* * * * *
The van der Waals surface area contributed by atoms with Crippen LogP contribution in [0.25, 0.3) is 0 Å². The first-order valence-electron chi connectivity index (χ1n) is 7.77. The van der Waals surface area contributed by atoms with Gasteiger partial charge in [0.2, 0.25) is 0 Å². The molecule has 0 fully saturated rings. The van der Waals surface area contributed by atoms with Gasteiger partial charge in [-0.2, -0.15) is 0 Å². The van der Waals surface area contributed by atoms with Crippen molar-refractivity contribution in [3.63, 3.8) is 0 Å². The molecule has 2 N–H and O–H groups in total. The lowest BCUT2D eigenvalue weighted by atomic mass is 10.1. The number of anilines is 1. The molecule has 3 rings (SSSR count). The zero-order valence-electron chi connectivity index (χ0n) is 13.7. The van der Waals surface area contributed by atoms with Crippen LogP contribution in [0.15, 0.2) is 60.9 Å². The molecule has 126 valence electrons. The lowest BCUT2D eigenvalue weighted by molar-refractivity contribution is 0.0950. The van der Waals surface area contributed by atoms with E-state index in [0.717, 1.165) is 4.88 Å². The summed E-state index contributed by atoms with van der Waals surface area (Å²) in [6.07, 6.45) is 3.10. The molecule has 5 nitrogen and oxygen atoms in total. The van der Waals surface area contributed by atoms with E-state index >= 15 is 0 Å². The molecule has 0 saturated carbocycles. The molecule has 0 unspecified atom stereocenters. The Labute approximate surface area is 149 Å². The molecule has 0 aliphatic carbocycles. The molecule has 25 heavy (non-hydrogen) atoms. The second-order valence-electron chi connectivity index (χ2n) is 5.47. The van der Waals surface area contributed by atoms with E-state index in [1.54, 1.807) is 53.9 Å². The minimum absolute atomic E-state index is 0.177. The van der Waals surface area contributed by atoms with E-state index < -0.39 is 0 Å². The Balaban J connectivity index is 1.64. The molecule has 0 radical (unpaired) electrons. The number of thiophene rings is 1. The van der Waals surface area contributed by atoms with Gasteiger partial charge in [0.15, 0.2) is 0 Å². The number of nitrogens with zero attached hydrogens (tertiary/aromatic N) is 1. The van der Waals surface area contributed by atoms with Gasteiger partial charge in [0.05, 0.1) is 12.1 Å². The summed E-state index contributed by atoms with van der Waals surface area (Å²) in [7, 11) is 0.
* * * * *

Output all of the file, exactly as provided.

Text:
The van der Waals surface area contributed by atoms with Crippen LogP contribution in [0.25, 0.3) is 0 Å². The first-order valence-electron chi connectivity index (χ1n) is 7.77. The van der Waals surface area contributed by atoms with Gasteiger partial charge in [0.2, 0.25) is 0 Å². The molecule has 0 fully saturated rings. The van der Waals surface area contributed by atoms with Gasteiger partial charge in [-0.2, -0.15) is 0 Å². The van der Waals surface area contributed by atoms with Crippen molar-refractivity contribution in [3.63, 3.8) is 0 Å². The molecule has 2 N–H and O–H groups in total. The lowest BCUT2D eigenvalue weighted by atomic mass is 10.1. The number of anilines is 1. The molecule has 3 rings (SSSR count). The zero-order valence-electron chi connectivity index (χ0n) is 13.7. The van der Waals surface area contributed by atoms with Crippen LogP contribution in [0.15, 0.2) is 60.9 Å². The molecule has 126 valence electrons. The lowest BCUT2D eigenvalue weighted by molar-refractivity contribution is 0.0950. The van der Waals surface area contributed by atoms with E-state index in [0.717, 1.165) is 4.88 Å². The summed E-state index contributed by atoms with van der Waals surface area (Å²) in [6.07, 6.45) is 3.10. The molecule has 5 nitrogen and oxygen atoms in total. The van der Waals surface area contributed by atoms with E-state index >= 15 is 0 Å². The molecule has 0 saturated carbocycles. The molecule has 0 unspecified atom stereocenters. The Labute approximate surface area is 149 Å². The molecule has 0 aliphatic carbocycles. The molecule has 25 heavy (non-hydrogen) atoms. The second-order valence-electron chi connectivity index (χ2n) is 5.47. The van der Waals surface area contributed by atoms with E-state index in [1.54, 1.807) is 53.9 Å². The minimum absolute atomic E-state index is 0.177. The van der Waals surface area contributed by atoms with E-state index < -0.39 is 0 Å². The Balaban J connectivity index is 1.64. The molecule has 0 radical (unpaired) electrons. The number of thiophene rings is 1. The van der Waals surface area contributed by atoms with Gasteiger partial charge in [0.15, 0.2) is 0 Å². The number of nitrogens with zero attached hydrogens (tertiary/aromatic N) is 1. The van der Waals surface area contributed by atoms with Gasteiger partial charge in [0.05, 0.1) is 12.1 Å². The summed E-state index contributed by atoms with van der Waals surface area (Å²) in [7, 11) is 0.